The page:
1. To Les Corrice,

    Getting desperate. When do you think a nuke will restart ?

    I think Japan’s NRA is doing a poor communication job despite their promise to be transparent.

    1. South Korea has restarted 5 or 6 reactors since they were shut down in May.

      Has the NRC infiltrated Japan’s NRA ?

    2. Daniel,

      Japan’s NRA said this morning that we should not expect a restart in the near future. The NRA says additional earthquake consideration must be given by all plants. The NRA has a record of being earthquake-phobic, and this just adds more fuel to the fire.

  2. Perhaps 2014 will be the year nuclear dreamers rid themselves of stupid ideas like:

    1. Seawater extraction of uranium
    2. MSR’s
    3. SMR’s
    4. Fusion

    and address the the important issue of construction problems of large LWR’s and the economics of nuclear systems in general.

    1. @Starving:
      “Perhaps 2014 will be the year nuclear dreamers rid themselves of stupid ideas like…”

      Perhaps 2014 will be the year the nuclear blogosphere rids itself of whiney trolls like you. Fiat money, water fluoridation, vaccination, the Obàmolech, central banking, and nuclear energy are all here to stay, like’em or not.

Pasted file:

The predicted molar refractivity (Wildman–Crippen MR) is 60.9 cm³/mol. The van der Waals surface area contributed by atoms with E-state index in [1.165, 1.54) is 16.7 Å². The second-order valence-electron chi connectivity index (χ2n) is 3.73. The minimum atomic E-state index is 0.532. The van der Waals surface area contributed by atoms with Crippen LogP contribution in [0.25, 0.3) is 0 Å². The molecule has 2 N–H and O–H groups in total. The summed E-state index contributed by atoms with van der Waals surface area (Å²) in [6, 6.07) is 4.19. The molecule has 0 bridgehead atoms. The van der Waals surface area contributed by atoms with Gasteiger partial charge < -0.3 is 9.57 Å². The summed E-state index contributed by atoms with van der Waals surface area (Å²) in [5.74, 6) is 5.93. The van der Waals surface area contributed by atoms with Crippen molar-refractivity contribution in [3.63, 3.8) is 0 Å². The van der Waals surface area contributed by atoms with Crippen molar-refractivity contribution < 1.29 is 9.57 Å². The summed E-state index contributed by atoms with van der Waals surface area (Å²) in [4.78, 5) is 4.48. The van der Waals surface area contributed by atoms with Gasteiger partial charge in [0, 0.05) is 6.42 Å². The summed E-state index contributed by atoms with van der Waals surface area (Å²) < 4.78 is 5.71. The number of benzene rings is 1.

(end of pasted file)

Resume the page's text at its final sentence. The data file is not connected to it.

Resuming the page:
3. One nuclear film doesnot make a nuclear summer: Many people do not know enough about nuclear power to make the right decision. The International Uranium Film Festival screens dozens of independent films about nuclear power that informs about all issues and all risks of nuclear power. Soon in NYC Brooklyn in February.
    Thanks for your attention.

    Norbert Suchanek

    New York Brooklyn Program:

    1. Hi Norbert,
      Your festival seems like it has a pretty one-sided negative view of everything nuclear.
      Going to a film festival that is simply an echo chamber for one’s prejudices sounds pretty boring.
      The exciting thing at the Sundance film Festival where “Pandora’s Promise” was premiered was that it challenged the preconceptions of its audiences and sparked passionate discussions afterwards.
      Perhaps your festival’s selection committee should broaden its perspective for a more interesting experience.

    2. Apparently many people don’t know enough about nuclear power to make a documentary either.

      1. Unfortunately the more one learns about it the more one realizes what a bad idea it was all along. Unless of course money can be made in which case its a great idea.

  4. Well Happy Nuke Year to you as well!

    Not many noticed it but a few days ago in South America probably something notable occurred with respect to politics, climate and energy supply:

    Buenos Aires residents protest over ‘heatwave power cuts’ ( http://www.bbc.co.uk/news/world-latin-america-25556136 )

    Some neighbourhoods have been without power for two weeks, with a marked increase in the use of air conditioning.